Cats and many other animals can reflect light with their eyes. This is why cat eyes usually glow brightly in photographs taken in a poorly lit room, or when lit in the dark with a flashlight. Animal species whose eyes glow have evolved to see better in low light. They are forced to look out for predators all night, or they spend most of their hunting at dawn and dusk.
Domesticated cats can see in conditions where the brightness is 16% lower than humans require, and cat pupils can become 50% larger than human pupils in dim light. This is because cat pupils, which dilate and contract depending on lighting conditions, are special. They act like windows, with the larger ones allowing more light into the eyes. They also have more of a certain type of light-sensitive cell in the back of the eye. These cells, called rods, pick up weak light.
In addition to large pupils and a large number of rods, cats have an interesting feature that humans do not have – the tapetum (Tapetum lucidum). This is a thin layer of tissue located at the back of the eye behind the retina. It receives light, converts the light into an electrical signal, and sends that signal to the brain to interpret the image. The cat’s tapetum is made up of cells with crystals that reflect light back to the retina like a mirror. This allows the retina to absorb more light.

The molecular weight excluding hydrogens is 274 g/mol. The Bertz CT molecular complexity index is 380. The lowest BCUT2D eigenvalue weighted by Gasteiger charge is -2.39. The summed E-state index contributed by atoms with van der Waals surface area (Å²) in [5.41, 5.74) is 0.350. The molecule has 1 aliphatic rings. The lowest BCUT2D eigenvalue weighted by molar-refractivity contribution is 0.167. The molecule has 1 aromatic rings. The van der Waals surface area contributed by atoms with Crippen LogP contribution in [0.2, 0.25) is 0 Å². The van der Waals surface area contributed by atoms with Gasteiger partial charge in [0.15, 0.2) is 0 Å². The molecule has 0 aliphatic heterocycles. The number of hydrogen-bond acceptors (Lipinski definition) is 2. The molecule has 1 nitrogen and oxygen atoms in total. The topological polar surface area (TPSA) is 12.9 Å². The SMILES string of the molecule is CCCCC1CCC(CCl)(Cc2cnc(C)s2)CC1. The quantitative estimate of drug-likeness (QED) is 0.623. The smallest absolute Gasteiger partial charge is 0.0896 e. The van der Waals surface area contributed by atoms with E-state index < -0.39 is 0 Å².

Tapetum lucidum in cats is special because its reflective compound is riboflavin, a type of vitamin B. Riboflavin has unique properties that amplify light to a specific wavelength that cats can see well, which greatly increases the sensitivity of the eye’s retina to weak light.
In cats, the tapetum most often glows yellow-green or yellow-orange, but the color varies, as does their iris, which can be green, yellow, blue, or gold. Differences in tapetum coloration are not unique to cats and can be found in many species.
Tapetum lucidum is found in many other animals that need to see at night – both predators and their prey. In the inhabitants of the water world, the tapetum occupies most of the eye, and helps to see better in muddy dark water.
Notably, some small domestic dogs lack this trait. Most animals with blue eyes and white or light hair have also lost this trait. So don’t be alarmed if your dog’s or cat’s eyes don’t glow. Other species that do not have Tapetum lucidum include pigs, birds, reptiles, and most rodents and primates, including humans.
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